Armoured vehicle dumped: Halifax now at the forefront of ‘defunding’ debate

Armoured vehicle dumped: Halifax now at the forefront of ‘defunding’ debate

Armoured vehicle dumped: Halifax now at the forefront of ‘defunding’ debate

Halifax moved to the forefront of the national debate over “defunding” police forces this week when council decided to scuttle the purchase of an armoured rescue vehicle — a move the mayor says was in response to protests around the world condemning racism and police brutality.

“(The vehicle) obviously had become a symbol in the community that really made us have a second look at it and say, ‘Is this something important to us right now?’” Mayor Mike Savage said in an interview Wednesday.

“We know that we can put some resources toward anti-Black racism programs …. A lot of us thought this was the right thing to do at this point in time, and partly to send a signal to people that we’re listening to the concerns that people have, and we’re determined to act.”

The chief of Halifax Regional Police joined the debate Wednesday, saying police require a certain level of resources to ensure public safety — but Dan Kinsella said he was also open to new partnerships and doing things differently.

“Over the last few weeks, we have seen our community take a strong stand against anti-Black racism,” Kinsella said in a statement that cited the ”deplorable circumstances” surrounding the death of George Floyd, the Black man in Minneapolis who died May 25 as a police officer was kneeling on his neck, making it difficult for him to breathe.

The disturbing video showing Floyd’s violent arrest gave rise to a global protest movement that, among other things, is calling for the “defunding” of police departments — a somewhat vague term that has come to mean everything from redistributing portions of police budgets to dismantling entire police departments.

Regardless of how the term is interpreted, Kinsella said he and his officers want to take part in the evolving discussion over ”new approaches” to promote public safety, which will include a focus on police resources.

Kinsella’s statement did not address the decision on the armoured vehicle, and he declined a request for an interview.

As for the mayor, he said council decided to take $300,000 from the aborted purchase and spend it instead on anti-Black racism initiatives.

“Everybody is trying to figure out the best way forward,” Savage said. “There has been in this province a history of systemic racism, and we have to do better.”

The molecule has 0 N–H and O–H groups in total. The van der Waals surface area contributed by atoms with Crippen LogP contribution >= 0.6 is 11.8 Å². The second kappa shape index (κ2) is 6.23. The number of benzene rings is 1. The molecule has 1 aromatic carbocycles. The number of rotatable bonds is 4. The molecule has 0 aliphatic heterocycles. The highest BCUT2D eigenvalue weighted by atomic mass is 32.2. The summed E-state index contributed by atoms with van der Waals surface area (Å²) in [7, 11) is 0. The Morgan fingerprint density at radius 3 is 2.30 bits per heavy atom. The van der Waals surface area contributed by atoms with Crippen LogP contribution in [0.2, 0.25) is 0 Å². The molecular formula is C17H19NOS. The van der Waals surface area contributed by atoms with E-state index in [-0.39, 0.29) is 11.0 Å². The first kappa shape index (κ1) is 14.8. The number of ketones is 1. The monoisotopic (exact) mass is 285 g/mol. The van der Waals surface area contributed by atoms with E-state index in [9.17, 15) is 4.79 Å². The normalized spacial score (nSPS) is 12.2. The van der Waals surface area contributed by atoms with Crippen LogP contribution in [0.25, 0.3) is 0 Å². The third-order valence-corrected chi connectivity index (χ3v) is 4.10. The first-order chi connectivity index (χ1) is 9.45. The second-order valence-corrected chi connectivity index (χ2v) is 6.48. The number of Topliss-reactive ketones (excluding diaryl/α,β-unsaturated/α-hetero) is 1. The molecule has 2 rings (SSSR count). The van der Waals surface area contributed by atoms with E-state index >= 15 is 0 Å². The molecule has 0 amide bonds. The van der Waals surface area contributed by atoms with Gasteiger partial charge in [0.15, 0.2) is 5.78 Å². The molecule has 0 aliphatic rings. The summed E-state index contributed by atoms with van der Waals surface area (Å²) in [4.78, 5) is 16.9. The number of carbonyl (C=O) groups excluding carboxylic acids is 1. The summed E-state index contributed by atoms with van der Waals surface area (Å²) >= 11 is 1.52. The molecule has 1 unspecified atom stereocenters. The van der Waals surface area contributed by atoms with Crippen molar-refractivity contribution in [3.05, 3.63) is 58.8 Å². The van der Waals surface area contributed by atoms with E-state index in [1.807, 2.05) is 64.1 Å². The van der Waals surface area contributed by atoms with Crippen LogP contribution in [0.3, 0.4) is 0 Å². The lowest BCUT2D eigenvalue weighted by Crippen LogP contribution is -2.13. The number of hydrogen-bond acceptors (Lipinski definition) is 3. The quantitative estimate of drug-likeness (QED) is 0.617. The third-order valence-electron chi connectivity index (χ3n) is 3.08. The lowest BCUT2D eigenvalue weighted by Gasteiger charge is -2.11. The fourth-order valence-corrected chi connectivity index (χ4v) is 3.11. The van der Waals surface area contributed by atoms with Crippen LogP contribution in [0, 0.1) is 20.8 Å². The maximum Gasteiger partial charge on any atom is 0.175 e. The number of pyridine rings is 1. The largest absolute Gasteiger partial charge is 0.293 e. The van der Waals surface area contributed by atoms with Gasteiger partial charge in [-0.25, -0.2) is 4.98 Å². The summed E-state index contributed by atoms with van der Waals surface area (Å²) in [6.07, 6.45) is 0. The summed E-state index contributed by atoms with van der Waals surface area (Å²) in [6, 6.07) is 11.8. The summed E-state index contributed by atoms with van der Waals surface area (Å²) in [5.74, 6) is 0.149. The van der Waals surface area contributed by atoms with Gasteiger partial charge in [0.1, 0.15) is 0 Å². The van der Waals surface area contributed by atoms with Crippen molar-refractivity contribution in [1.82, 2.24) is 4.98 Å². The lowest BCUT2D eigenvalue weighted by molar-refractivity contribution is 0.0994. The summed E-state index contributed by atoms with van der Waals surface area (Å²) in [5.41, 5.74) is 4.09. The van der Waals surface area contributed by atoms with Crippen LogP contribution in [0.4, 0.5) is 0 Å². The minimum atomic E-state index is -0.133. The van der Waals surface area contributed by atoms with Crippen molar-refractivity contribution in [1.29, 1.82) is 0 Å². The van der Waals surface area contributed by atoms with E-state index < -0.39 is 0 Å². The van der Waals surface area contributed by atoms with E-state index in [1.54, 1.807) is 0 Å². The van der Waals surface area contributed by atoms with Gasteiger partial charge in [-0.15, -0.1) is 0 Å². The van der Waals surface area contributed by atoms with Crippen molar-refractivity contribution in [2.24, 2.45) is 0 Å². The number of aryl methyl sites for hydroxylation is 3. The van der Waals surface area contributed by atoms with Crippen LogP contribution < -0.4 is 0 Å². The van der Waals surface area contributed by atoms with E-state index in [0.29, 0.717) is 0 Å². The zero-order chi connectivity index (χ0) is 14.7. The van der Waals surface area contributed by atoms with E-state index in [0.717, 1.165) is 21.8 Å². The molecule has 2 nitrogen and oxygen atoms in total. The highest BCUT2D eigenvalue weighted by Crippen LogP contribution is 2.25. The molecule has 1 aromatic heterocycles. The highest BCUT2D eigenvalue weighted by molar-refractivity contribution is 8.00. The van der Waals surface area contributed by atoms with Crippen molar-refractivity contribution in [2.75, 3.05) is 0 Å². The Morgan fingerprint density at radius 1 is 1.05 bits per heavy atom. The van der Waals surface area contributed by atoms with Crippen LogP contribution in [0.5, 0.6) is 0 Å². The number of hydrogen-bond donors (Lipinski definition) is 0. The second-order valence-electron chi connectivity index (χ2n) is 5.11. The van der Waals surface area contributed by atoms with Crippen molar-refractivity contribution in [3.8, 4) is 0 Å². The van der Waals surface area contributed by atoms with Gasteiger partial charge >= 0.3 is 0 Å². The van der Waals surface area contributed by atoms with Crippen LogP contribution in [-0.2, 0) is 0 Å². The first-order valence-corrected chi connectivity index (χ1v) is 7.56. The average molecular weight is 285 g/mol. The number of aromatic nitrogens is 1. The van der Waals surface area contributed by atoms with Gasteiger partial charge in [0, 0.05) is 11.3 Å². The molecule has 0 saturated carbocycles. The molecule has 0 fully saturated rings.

Pastor Rhonda Britton, moderator of the African United Baptist Association of Nova Scotia, said she was pleased with council’s decision.

“I’m happy to hear that our councillors are listening and understanding — and actually trying to see beyond today,” said Britton, whose group has provided a voice for the African Nova Scotian community for more than 150 years.

“We see what is happening in the streets and the way that police have been militarized in other parts of the world …. That kind of (vehicle) is intimidating …. This is not a good time to make this purchase.”

Earlier in the day, Britton’s group released a broader statement about anti-Black violence, saying Nova Scotia needs a new strategy to “help mend the broken policing relationship” with the African Nova Scotian community.

In May 2019, Halifax regional council voted in favour of spending up to $500,000 on an armoured vehicle, prompting criticism the city was militarizing the police.

Halifax Regional Police, then under the direction of a different chief, chose to buy an 8,000-pound machine built by Terradyne Armoured Vehicles in Newmarket, Ont., which came equipped with a rotating roof hatch, eight gun ports and a powered battering ram.

Halifax Coun. Shawn Cleary was opposed to the purchase from the beginning.

At the time, he said the brawny vehicle would send the wrong message for a police force trying to repair its image in the wake of a report that concluded Black people in Halifax were street-checked at a rate six times higher than white people.

Police said the vehicle would provide a “safe haven” during high-risk operations and natural disasters. The weaponless truck would be used to “safely remove people from dangerous situations,” including active shooters and other threats, police said.

Cleary tabled the motion to kill the purchase on Tuesday.

“As a former army (reserve) officer, the last thing I want to see is the further militarization of our police force,” he said in an interview Wednesday.

“Given the Black Lives Matter movement and the protests around the world — and the growing number of people in Halifax who are concerned about police violence — that really influenced the vote.”

Only one councillor voted against the motion.

“In a very real way, it was a defunding moment, because it took money that was going into a militarized police vehicle and we put it into helping improve relations in our community,” Cleary said.

This report by The Canadian Press was first published June 10, 2020.

Michael MacDonald, The Canadian Press


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